1. Not just Another Year…
In a first, the London Film Fest goes nationwide this year with a special multi-screen premiere of Mike Leigh’s latest, Another Year. The red carpet premiere will be broadcast live from Leicester Square to nine additional London venues and 25 more regional cinemas across the country, followed by the film itself, and a Q&A with the inimitable Mr Leigh. Jim Broadbent, Lesley Manville and Ruth Sheen star in this moving film about getting on in years.
2. Go British
If you look at the British section, at first glance it seems a bit sparse. That’s because there are so many British films spread across the Galas and Festival On the Square – including such hot tickets as Danny Boyle’s intense 127 Hours (an American film, I guess, but made mostly by his regular British collaborators), West Is West (the belated sequel to East Is East), and The King’s Speech, for which Colin Firth has been tipped to double his number of Oscar nominations. All these will be opening in the upcoming months of course, but who wants to wait for the inevitable backlash? See ‘em while they’re good and hot!
3. Real Deals
Sticking with the British theme, the stand out in the documentary lineup is Clio Barnard’s boldly innovative approach to the legacy of playwright Andrea Dunbar in The Arbor. Dunbar was still a teenager when her first play was produced at the Royal Court, and like all her work it was an unvarnished autobiographical piece about life on a squalid Bradford estate. She went on to write Rita, Sue and Bob Too (filmed by Alan Clark) while keeping her neglected kids locked up in their bedroom. Barnard interviewed the kids and friends of Dunbar, but then employed actors to perform this testimony direct to camera on the very estate where the writer lived and died. It shouldn’t work, but does it ever!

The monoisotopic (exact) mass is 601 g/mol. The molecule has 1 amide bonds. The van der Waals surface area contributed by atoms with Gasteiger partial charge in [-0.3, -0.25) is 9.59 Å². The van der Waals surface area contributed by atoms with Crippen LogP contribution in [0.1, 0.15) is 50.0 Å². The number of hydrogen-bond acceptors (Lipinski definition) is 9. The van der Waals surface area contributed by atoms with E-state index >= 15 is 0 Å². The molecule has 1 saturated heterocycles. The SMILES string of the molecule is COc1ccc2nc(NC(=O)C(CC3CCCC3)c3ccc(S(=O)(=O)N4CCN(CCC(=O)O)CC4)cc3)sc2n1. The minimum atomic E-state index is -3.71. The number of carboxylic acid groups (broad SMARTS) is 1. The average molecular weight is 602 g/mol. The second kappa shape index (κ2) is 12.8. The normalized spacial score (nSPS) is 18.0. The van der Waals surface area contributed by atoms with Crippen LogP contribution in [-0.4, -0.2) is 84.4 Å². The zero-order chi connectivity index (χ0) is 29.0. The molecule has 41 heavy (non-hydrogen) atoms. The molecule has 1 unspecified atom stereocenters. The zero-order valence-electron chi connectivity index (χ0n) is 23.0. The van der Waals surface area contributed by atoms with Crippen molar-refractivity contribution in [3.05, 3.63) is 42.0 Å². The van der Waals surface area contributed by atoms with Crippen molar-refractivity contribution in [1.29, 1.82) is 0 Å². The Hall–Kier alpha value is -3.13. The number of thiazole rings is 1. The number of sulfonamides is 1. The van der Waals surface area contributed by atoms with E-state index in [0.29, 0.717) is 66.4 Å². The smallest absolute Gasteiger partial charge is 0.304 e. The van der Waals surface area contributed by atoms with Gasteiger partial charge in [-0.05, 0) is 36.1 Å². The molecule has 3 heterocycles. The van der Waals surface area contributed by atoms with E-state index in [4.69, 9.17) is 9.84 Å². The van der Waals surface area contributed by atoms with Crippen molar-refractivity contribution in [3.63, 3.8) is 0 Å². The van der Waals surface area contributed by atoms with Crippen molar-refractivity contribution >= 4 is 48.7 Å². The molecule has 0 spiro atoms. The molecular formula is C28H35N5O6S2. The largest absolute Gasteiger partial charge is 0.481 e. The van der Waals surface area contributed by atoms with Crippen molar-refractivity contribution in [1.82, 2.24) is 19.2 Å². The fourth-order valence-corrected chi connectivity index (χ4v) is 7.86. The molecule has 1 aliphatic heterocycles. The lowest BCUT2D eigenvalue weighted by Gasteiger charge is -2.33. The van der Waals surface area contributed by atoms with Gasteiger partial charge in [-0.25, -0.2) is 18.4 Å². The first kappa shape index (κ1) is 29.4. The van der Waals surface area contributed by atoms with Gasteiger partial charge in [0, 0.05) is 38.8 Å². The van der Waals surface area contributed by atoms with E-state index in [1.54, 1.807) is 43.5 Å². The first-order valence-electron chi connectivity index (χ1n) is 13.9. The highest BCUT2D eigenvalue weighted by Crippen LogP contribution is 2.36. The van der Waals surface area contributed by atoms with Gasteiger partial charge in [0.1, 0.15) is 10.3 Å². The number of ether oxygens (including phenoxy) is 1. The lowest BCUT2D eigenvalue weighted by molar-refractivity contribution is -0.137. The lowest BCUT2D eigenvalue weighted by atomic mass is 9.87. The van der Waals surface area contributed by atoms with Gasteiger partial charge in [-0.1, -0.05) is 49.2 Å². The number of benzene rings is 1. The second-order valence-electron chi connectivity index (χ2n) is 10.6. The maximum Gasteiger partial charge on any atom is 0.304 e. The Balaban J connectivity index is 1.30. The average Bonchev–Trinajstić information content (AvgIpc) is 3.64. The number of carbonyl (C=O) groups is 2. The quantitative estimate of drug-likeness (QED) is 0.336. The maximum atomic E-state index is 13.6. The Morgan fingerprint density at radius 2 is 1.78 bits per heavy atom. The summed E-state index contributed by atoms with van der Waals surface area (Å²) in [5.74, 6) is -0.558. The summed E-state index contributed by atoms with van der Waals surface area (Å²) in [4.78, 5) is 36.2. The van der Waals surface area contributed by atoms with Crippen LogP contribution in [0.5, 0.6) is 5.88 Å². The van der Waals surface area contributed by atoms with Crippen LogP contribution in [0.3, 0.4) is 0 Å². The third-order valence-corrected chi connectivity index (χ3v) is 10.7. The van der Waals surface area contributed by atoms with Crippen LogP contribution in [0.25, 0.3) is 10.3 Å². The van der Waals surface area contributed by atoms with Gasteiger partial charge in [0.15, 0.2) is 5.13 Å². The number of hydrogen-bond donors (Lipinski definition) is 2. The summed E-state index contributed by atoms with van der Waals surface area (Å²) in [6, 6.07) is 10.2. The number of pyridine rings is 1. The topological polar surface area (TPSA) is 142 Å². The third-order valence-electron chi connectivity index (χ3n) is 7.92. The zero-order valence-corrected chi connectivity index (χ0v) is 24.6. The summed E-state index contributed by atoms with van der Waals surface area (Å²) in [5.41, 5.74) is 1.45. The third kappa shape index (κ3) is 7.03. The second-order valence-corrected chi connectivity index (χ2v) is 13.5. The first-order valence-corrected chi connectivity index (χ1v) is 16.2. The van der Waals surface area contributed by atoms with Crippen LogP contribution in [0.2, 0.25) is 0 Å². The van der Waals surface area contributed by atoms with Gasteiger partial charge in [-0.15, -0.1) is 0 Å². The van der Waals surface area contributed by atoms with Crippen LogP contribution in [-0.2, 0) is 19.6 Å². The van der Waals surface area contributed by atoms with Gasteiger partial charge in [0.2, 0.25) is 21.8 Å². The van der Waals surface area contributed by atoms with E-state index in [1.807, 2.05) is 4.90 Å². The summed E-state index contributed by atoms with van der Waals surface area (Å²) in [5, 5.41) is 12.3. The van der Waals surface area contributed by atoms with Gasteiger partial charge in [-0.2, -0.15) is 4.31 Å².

4. Other docs worth a trip
The Trip (Coogan and Brydon play themselves, sort of, in Michael Winterbottom’s hilarious comedy), and Errol Morris’s Tabloid, a wildly entertaining true shaggy dog story about a beauty queen who kidnapped her ex from the Mormons and her way with him in a Devon cottage for three days.
5. Horses’ Mouths
The stars of the show at this year’s LFF come from behind the camera. Darren Aronofsky, the director of Black Swan and of course Requiem for a Dream, and Mark Romanek (Never Let Me Go) will be talking about their work, as will Peter Mullan and Alejandro Gonzalez Inarritu, Lisa Cholodenko, and (our pick) Olivier Assayas, the versatile director of Summer Hours and Carlos.
Uncle Boonmee Who Recalls His Past Lives
6. Foreign Affairs
Aside from offering home audiences their first look at the Thai Palme d’Or winner, Uncle Boonmee Who Can Recall His Past Lives, the LFF includes several great and near-great films, including Poetry (from Korea), Of Gods and Men (France), My Joy (Russia), Aurora (Romania) and Carancho (Argentina).
A Brighter Summer Day
7. Something Old
It might seem odd to go to a film festival to watch an old film, but you probably won’t see a more extraordinary movie than Dziga Vertov’s Man With a Movie Camera, from 1929. The LFF also offers a rare chance to see Edward Yang’s Taiwanese masterpiece, A Brighter Summer Day, one of the greatest films of the 1990s and not available on DVD anywhere in the world.
Up in the Air
8. Music Man
It sold out almost immediately, but beg, borrow or steal a ticket to see Randall Poster’s Film School of Rock. Who is Randall Poster? You may not know the name but he’s served as music supervisor on hundreds of movies, including The Aviator, The Royal Tenenbaums, Zodiac, I’m Not There, Up in the Air, and (naturally) The School of Rock. There is not much this man doesn’t know about putting music and pictures together. Maybe if enough of us ask they’ll add a second performance…
9. Some to Avoid
Yes, I know Julian Schnabel made The Diving Bell and the Butterfly and Basquiat, but his contribution to the Israel-Palestine conflict, Miral, is a laborious slog which pins hackneyed storytelling and an unruly shooting style to its liberal political convictions. I haven’t seen Hilary Swank’s Conviction, but the trailer sent alarm bells ringing. You might also bear in mind that the excellent films Africa United, The Arbor, Carlos, and The Kids Are All Right are all opening before the month is done…
9.5 Shorts Is Sweet
Do remember to check out the short programmes – the international animation shows look especially tasty this year – there is also a special kid-friendly animation programme.